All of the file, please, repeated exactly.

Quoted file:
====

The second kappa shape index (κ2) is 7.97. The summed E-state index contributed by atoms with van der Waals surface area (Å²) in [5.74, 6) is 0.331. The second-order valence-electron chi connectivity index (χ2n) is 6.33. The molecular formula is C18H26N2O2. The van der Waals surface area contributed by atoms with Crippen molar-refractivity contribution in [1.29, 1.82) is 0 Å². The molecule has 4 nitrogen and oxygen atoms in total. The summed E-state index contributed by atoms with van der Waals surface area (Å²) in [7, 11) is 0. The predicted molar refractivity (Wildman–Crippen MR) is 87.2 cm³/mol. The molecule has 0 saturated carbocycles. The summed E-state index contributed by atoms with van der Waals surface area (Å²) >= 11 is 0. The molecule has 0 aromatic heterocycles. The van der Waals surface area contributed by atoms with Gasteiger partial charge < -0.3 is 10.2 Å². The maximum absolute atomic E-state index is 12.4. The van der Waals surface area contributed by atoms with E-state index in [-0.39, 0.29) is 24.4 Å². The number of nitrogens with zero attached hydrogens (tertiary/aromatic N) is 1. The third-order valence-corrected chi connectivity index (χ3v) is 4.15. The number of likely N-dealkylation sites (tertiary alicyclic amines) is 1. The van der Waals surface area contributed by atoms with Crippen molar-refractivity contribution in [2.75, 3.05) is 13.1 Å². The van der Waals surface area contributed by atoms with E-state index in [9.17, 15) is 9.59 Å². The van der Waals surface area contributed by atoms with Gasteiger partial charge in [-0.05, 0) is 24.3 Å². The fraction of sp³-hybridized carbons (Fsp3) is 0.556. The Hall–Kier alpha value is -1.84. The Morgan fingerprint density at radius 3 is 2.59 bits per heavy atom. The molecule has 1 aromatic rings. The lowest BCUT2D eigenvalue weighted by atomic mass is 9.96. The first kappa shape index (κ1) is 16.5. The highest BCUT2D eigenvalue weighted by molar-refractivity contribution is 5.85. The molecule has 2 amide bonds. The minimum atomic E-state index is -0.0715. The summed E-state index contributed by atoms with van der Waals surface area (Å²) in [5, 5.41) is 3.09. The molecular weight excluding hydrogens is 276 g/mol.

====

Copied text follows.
The second kappa shape index (κ2) is 7.97. The summed E-state index contributed by atoms with van der Waals surface area (Å²) in [5.74, 6) is 0.331. The second-order valence-electron chi connectivity index (χ2n) is 6.33. The molecular formula is C18H26N2O2. The van der Waals surface area contributed by atoms with Crippen molar-refractivity contribution in [1.29, 1.82) is 0 Å². The molecule has 4 nitrogen and oxygen atoms in total. The summed E-state index contributed by atoms with van der Waals surface area (Å²) in [7, 11) is 0. The predicted molar refractivity (Wildman–Crippen MR) is 87.2 cm³/mol. The molecule has 0 saturated carbocycles. The summed E-state index contributed by atoms with van der Waals surface area (Å²) >= 11 is 0. The molecule has 0 aromatic heterocycles. The van der Waals surface area contributed by atoms with Gasteiger partial charge < -0.3 is 10.2 Å². The maximum absolute atomic E-state index is 12.4. The van der Waals surface area contributed by atoms with E-state index in [-0.39, 0.29) is 24.4 Å². The number of nitrogens with zero attached hydrogens (tertiary/aromatic N) is 1. The third-order valence-corrected chi connectivity index (χ3v) is 4.15. The number of likely N-dealkylation sites (tertiary alicyclic amines) is 1. The van der Waals surface area contributed by atoms with Crippen molar-refractivity contribution in [2.75, 3.05) is 13.1 Å². The van der Waals surface area contributed by atoms with E-state index in [9.17, 15) is 9.59 Å². The van der Waals surface area contributed by atoms with Gasteiger partial charge in [-0.05, 0) is 24.3 Å². The fraction of sp³-hybridized carbons (Fsp3) is 0.556. The Hall–Kier alpha value is -1.84. The Morgan fingerprint density at radius 3 is 2.59 bits per heavy atom. The molecule has 1 aromatic rings. The lowest BCUT2D eigenvalue weighted by atomic mass is 9.96. The first kappa shape index (κ1) is 16.5. The highest BCUT2D eigenvalue weighted by molar-refractivity contribution is 5.85. The molecule has 2 amide bonds. The minimum atomic E-state index is -0.0715. The summed E-state index contributed by atoms with van der Waals surface area (Å²) in [5, 5.41) is 3.09. The molecular weight excluding hydrogens is 276 g/mol.